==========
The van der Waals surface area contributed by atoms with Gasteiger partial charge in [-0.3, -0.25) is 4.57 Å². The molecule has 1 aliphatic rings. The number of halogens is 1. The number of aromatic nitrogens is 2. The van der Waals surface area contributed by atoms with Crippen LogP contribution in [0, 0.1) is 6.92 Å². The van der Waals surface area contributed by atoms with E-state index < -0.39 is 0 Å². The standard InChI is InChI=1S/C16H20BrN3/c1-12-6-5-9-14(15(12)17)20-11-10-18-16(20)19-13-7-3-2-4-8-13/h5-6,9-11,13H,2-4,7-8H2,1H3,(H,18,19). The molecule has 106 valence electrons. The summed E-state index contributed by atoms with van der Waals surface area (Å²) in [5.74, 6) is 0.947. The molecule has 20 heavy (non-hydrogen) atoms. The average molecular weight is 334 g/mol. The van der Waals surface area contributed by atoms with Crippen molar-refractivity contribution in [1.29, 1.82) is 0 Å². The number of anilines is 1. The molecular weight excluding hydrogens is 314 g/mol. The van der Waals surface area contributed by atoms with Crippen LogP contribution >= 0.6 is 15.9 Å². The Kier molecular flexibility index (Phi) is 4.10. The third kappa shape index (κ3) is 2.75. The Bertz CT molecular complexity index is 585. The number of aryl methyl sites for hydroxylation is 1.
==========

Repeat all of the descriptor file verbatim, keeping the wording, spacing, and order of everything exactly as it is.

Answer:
The van der Waals surface area contributed by atoms with Gasteiger partial charge in [-0.3, -0.25) is 4.57 Å². The molecule has 1 aliphatic rings. The number of halogens is 1. The number of aromatic nitrogens is 2. The van der Waals surface area contributed by atoms with Crippen LogP contribution in [0, 0.1) is 6.92 Å². The van der Waals surface area contributed by atoms with E-state index < -0.39 is 0 Å². The standard InChI is InChI=1S/C16H20BrN3/c1-12-6-5-9-14(15(12)17)20-11-10-18-16(20)19-13-7-3-2-4-8-13/h5-6,9-11,13H,2-4,7-8H2,1H3,(H,18,19). The molecule has 106 valence electrons. The summed E-state index contributed by atoms with van der Waals surface area (Å²) in [5.74, 6) is 0.947. The molecule has 20 heavy (non-hydrogen) atoms. The average molecular weight is 334 g/mol. The van der Waals surface area contributed by atoms with Crippen molar-refractivity contribution in [1.29, 1.82) is 0 Å². The number of anilines is 1. The molecular weight excluding hydrogens is 314 g/mol. The van der Waals surface area contributed by atoms with Crippen LogP contribution >= 0.6 is 15.9 Å². The Kier molecular flexibility index (Phi) is 4.10. The third kappa shape index (κ3) is 2.75. The Bertz CT molecular complexity index is 585. The number of aryl methyl sites for hydroxylation is 1.